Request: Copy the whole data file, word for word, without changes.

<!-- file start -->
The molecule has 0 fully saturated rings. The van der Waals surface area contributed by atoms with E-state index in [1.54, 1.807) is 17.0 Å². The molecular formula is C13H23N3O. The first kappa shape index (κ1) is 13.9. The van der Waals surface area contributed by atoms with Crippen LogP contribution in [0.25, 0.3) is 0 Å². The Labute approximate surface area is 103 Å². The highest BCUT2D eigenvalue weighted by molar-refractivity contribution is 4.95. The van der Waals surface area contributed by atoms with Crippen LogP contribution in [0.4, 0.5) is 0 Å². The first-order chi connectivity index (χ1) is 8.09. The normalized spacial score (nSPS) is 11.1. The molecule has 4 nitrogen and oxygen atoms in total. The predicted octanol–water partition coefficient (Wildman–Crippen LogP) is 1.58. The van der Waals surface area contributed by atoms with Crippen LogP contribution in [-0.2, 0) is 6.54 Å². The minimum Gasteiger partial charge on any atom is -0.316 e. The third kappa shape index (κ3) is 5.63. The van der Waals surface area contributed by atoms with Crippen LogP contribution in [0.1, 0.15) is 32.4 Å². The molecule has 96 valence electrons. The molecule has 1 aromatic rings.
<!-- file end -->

The molecule has 0 fully saturated rings. The van der Waals surface area contributed by atoms with E-state index in [1.54, 1.807) is 17.0 Å². The molecular formula is C13H23N3O. The first kappa shape index (κ1) is 13.9. The van der Waals surface area contributed by atoms with Crippen LogP contribution in [0.25, 0.3) is 0 Å². The Labute approximate surface area is 103 Å². The highest BCUT2D eigenvalue weighted by molar-refractivity contribution is 4.95. The van der Waals surface area contributed by atoms with Crippen LogP contribution in [0.4, 0.5) is 0 Å². The first-order chi connectivity index (χ1) is 8.09. The normalized spacial score (nSPS) is 11.1. The molecule has 4 nitrogen and oxygen atoms in total. The predicted octanol–water partition coefficient (Wildman–Crippen LogP) is 1.58. The van der Waals surface area contributed by atoms with Crippen LogP contribution in [-0.2, 0) is 6.54 Å². The minimum Gasteiger partial charge on any atom is -0.316 e. The third kappa shape index (κ3) is 5.63. The van der Waals surface area contributed by atoms with Crippen LogP contribution in [0.1, 0.15) is 32.4 Å². The molecule has 96 valence electrons. The molecule has 1 aromatic rings.